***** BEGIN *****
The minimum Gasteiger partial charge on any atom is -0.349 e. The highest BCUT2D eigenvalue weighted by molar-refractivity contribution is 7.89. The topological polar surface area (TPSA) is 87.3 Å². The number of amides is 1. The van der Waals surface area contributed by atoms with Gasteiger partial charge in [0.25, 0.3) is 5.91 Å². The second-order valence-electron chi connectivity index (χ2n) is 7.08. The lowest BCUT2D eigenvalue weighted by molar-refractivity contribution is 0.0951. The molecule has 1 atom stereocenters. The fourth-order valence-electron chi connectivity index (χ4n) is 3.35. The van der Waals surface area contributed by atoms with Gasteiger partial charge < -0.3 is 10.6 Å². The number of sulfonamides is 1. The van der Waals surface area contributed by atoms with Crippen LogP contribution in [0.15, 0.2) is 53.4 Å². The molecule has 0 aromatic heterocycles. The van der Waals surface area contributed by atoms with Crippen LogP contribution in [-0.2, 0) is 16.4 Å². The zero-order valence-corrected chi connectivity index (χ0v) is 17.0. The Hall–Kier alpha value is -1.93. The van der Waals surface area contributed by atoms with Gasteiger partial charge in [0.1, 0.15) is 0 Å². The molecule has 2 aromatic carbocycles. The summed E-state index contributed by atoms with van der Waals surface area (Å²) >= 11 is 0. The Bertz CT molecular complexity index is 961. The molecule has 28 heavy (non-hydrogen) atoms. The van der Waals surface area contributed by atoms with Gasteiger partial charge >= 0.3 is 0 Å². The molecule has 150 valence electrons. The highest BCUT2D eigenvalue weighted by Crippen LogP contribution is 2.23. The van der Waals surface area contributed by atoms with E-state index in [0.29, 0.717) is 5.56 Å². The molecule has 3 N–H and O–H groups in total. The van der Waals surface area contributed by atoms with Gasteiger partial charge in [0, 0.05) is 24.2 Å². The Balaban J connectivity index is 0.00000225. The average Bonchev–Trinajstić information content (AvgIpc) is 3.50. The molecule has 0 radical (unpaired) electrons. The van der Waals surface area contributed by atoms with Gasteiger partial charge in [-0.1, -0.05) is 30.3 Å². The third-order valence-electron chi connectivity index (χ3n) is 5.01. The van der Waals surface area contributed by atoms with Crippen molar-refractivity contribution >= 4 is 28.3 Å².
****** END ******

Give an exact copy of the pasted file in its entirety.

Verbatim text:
The minimum Gasteiger partial charge on any atom is -0.349 e. The highest BCUT2D eigenvalue weighted by molar-refractivity contribution is 7.89. The topological polar surface area (TPSA) is 87.3 Å². The number of amides is 1. The van der Waals surface area contributed by atoms with Gasteiger partial charge in [0.25, 0.3) is 5.91 Å². The second-order valence-electron chi connectivity index (χ2n) is 7.08. The lowest BCUT2D eigenvalue weighted by molar-refractivity contribution is 0.0951. The molecule has 1 atom stereocenters. The fourth-order valence-electron chi connectivity index (χ4n) is 3.35. The van der Waals surface area contributed by atoms with Gasteiger partial charge < -0.3 is 10.6 Å². The number of sulfonamides is 1. The van der Waals surface area contributed by atoms with Crippen LogP contribution in [0.15, 0.2) is 53.4 Å². The molecule has 0 aromatic heterocycles. The van der Waals surface area contributed by atoms with Crippen LogP contribution in [-0.2, 0) is 16.4 Å². The zero-order valence-corrected chi connectivity index (χ0v) is 17.0. The Hall–Kier alpha value is -1.93. The van der Waals surface area contributed by atoms with Gasteiger partial charge in [0.1, 0.15) is 0 Å². The molecule has 2 aromatic carbocycles. The summed E-state index contributed by atoms with van der Waals surface area (Å²) >= 11 is 0. The Bertz CT molecular complexity index is 961. The molecule has 28 heavy (non-hydrogen) atoms. The van der Waals surface area contributed by atoms with Gasteiger partial charge >= 0.3 is 0 Å². The molecule has 150 valence electrons. The highest BCUT2D eigenvalue weighted by Crippen LogP contribution is 2.23. The van der Waals surface area contributed by atoms with E-state index in [0.29, 0.717) is 5.56 Å². The molecule has 3 N–H and O–H groups in total. The van der Waals surface area contributed by atoms with Gasteiger partial charge in [0, 0.05) is 24.2 Å². The Balaban J connectivity index is 0.00000225. The average Bonchev–Trinajstić information content (AvgIpc) is 3.50. The molecule has 0 radical (unpaired) electrons. The van der Waals surface area contributed by atoms with Gasteiger partial charge in [-0.1, -0.05) is 30.3 Å². The third-order valence-electron chi connectivity index (χ3n) is 5.01. The van der Waals surface area contributed by atoms with Crippen molar-refractivity contribution >= 4 is 28.3 Å².